Bottom-dwelling fish such as Atlantic cod are often found near structures such as shipwrecks. Credit: NOAA.

A “first-of-its-kind” study by researchers at Rutgers University and the University of Oslo has found that overfishing is not likely to be causing evolutionary changes and early maturation in the Atlantic cod fish population. The research study is published in the Proceedings of the National Academy of Sciences.1

There’re not always plenty of fish in the sea


Overfishing, in its most simple form, is the fishing of wildlife from a body of water at a rate that is too high for the species to breed and recover, ultimately leading to a depletion or the full collapse of a species. It is recognized as arguably the greatest threat to ocean conservation.

2018 report by the Food and Agriculture Organization of the United Nations stated that the percentage of stocks fished at unsustainable levels had increased from 10% in 1974 to 33.1% in 2015.

Many of the fish species that are vulnerable to overfishing include those that are popular for human consumption – such as cod or tuna – or fish that are slow to mature, such as deep-sea creatures.

Can we reverse the effect of overfishing?


Studying the impact that overfishing has on aquatic creatures, including their genotype and phenotype, is incredibly important for conservation efforts. Many populations of fish now mature at an earlier age, an example being the Atlantic cod (Gadus morhua) which is found in various locations in the Northwest Atlantic Ocean. Populations of fish that age earlier are less productive and are more vulnerable to climate change or the risk of collapse.

“Many fish now mature at an earlier age, but it has been controversial whether this was a behavioral and developmental response to their changing environment or whether it was an evolutionary change,” ecologist and evolutionary biologist Dr Malin Pinsky explains. 

Distinguishing between these different types of responses, Pinsky explains that developmental responses are easier to reverse. However, if early maturation in certain fish is an evolutionary response ­– i.e., there has been a genomic change – it would be challenging to reverse. This is because it is possible that the genetic variants responsible for late maturation have now disappeared.

In a new study published in the Proceedings of the National Academy of Sciences, Malin and colleagues at Rutgers University and the University of Oslo set out to answer this question by applying whole-genome sequencing methods (WGS) to Atlantic cod samples obtained before and after intensive fishing.


“A clear signal of evolution caused by fishing would be the loss of genetic variants that had been present before intensive fishing began. For example, imagine a jar of M&Ms sitting on the counter. If you notice on the first day that there were lots of green M&Ms in the jar, but all or most of the green M&Ms were gone on the second day, you would have a pretty good indication that someone really liked to eat the green ones,” – Pinsky.

Whole-genome sequencing goes wild


The scientists gathered WGS data from archives of Atlantic scales and ear bones samples obtained from two populations of cod that were from either side of the Atlantic Ocean; the northeast Arctic population sampled near Lofoten, Norway in 1907, and the Canadian northern cod population sampled near Twillingate, Newfoundland in 1940.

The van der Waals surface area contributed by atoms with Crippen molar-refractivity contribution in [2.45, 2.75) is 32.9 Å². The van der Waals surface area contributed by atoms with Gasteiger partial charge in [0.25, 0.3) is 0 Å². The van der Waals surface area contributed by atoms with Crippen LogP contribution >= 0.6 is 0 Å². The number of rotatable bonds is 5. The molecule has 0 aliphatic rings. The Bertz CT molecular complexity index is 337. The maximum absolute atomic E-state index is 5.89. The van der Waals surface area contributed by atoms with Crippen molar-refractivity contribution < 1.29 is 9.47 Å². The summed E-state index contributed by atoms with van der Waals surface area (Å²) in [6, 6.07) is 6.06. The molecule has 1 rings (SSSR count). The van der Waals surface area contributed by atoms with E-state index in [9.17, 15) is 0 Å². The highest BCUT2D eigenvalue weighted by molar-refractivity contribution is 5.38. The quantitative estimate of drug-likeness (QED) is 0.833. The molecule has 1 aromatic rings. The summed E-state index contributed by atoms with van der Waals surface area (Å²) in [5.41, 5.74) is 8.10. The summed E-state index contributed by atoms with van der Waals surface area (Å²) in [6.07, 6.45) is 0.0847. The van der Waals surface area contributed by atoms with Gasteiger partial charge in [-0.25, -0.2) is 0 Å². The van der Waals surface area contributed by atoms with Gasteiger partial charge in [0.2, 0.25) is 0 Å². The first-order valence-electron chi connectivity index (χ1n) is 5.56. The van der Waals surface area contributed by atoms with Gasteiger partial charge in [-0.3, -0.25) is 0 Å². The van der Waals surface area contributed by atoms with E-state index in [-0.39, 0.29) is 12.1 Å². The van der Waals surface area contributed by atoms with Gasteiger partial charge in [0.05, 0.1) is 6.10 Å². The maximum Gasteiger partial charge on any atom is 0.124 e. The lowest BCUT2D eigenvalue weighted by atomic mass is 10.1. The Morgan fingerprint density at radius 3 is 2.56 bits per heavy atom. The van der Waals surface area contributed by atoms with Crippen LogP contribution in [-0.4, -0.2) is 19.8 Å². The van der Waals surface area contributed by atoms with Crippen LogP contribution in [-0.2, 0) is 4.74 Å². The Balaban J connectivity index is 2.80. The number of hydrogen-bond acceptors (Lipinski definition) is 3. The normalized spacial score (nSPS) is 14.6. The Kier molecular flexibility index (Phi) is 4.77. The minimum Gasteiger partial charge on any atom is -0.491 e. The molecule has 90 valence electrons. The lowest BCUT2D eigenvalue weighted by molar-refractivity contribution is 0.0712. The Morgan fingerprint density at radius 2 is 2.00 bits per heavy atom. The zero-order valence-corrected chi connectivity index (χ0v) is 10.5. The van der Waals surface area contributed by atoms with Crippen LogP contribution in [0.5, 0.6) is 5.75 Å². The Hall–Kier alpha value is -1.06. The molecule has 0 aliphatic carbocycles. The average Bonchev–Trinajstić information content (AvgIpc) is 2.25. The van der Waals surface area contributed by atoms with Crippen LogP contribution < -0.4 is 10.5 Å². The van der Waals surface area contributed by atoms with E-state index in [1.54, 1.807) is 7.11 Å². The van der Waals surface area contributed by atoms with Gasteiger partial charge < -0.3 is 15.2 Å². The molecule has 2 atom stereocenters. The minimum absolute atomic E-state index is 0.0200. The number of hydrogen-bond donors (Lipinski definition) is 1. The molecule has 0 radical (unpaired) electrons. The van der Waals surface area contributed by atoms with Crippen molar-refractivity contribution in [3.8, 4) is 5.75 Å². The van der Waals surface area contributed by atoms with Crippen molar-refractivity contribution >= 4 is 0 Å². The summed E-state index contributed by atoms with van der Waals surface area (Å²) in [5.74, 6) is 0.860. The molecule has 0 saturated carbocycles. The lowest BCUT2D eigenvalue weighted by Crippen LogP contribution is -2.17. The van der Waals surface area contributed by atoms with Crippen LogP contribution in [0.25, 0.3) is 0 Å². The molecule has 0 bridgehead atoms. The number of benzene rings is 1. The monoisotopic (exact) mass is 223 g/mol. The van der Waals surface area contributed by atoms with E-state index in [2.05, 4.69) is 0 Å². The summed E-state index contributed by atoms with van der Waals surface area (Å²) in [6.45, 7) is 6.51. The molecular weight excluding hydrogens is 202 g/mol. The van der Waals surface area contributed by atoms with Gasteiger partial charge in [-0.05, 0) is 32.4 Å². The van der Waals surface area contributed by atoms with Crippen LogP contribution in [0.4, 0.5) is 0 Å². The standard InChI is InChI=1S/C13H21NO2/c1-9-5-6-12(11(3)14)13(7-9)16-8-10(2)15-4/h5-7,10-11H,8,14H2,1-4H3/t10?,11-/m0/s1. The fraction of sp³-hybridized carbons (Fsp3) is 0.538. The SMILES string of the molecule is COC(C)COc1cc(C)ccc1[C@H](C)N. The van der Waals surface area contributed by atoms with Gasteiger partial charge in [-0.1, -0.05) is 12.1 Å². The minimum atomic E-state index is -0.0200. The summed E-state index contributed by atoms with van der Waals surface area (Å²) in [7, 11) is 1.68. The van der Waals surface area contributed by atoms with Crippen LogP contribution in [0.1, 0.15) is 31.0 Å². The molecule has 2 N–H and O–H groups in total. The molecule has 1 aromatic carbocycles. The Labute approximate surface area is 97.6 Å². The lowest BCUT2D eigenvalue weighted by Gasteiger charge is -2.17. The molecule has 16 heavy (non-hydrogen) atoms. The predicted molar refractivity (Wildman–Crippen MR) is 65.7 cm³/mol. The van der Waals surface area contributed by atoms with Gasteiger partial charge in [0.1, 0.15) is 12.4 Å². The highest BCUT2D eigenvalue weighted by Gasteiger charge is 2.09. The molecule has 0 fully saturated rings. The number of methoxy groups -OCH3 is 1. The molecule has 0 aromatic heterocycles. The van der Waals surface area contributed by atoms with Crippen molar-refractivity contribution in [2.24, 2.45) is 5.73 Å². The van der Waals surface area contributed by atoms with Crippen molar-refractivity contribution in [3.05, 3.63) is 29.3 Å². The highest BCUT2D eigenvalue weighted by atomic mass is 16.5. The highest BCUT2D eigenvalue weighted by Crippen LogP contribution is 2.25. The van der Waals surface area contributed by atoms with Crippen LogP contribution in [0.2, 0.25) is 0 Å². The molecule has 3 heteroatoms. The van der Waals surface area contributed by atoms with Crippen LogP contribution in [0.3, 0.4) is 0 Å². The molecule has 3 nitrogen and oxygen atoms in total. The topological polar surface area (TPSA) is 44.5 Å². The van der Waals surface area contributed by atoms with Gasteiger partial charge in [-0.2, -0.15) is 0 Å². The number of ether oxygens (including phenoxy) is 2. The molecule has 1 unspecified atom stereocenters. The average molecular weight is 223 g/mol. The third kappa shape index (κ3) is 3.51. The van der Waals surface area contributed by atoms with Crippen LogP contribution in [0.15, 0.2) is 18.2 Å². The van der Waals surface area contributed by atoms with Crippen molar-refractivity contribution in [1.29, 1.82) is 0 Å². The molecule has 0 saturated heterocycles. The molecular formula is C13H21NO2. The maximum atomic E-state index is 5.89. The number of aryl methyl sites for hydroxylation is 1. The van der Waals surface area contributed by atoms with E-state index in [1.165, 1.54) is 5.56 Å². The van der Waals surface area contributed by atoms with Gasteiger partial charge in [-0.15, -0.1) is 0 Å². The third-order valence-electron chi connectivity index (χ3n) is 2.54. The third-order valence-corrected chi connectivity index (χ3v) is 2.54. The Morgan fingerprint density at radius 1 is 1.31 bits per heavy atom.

The genomic data was compared with modern data from cod located in the same regions. Collectively, 113 genomes from these two populations were sequenced.

Pinsky explains that this is the first work to use WGS to determine whether evolution in wild population has occurred due to overfishing. When questioned as to why, he emphasizes that WGS is rarely applied to wild populations due to the technical challenges associated and the cost of building high-quality genomes. “These barriers are rapidly dropping, however, and I hope that there will be many similar studies in the future,” he notes.

An opportunity for change and ocean conservation


“Hallmarks of fisheries-induced evolution would include a loss of genetic variants at particular places in the genome or strong changes in the frequency of particular genetic variants,” says Pinsky. In the study, the researchers found a marked lack of such genomic changes. Whilst it cannot be definitively ruled out, it is unlikely that evolution has led to the phenotypic changes observed in the Atlantic cod, according to the study data.

In which case, what is causing the fish to mature earlier? There are other potential explanations: the cod may have altered their growth, development or behavior to match the environment without the need for genetic evolution.

“For example, when big old fish are present in the population, other fish may need to grow bigger and older in order to compete successfully for mates. If fishing removes those big and old individuals, it may become a lot easier for younger and smaller fish to reproduce, without any need for evolution,” says Pinsky.

The research calls for action; evolution cannot be used as an excuse as to why populations have not recovered from overfishing – at least not in this population. It highlights an opportunity to make an active change and an active difference in ocean conservation.

“We are now working to understand whether rapid evolution is common across a wide range of species in collaboration with the Smithsonian National Museum of Natural History and doing DNA sequencing from fishes [that are] 100 years old that were collected in the Philippines, plus resequencing modern fishes from the same locations,” Pinsky concludes.

References:

  1. Pinsky ML, Eikeset AM, Helmerson C, et al. Genomic stability through time despite decades of exploitation in cod on both sides of the Atlantic. Proc Natl Acad Sci USA. 2021;118(15):e2025453118. doi:10.1073/pnas.2025453118.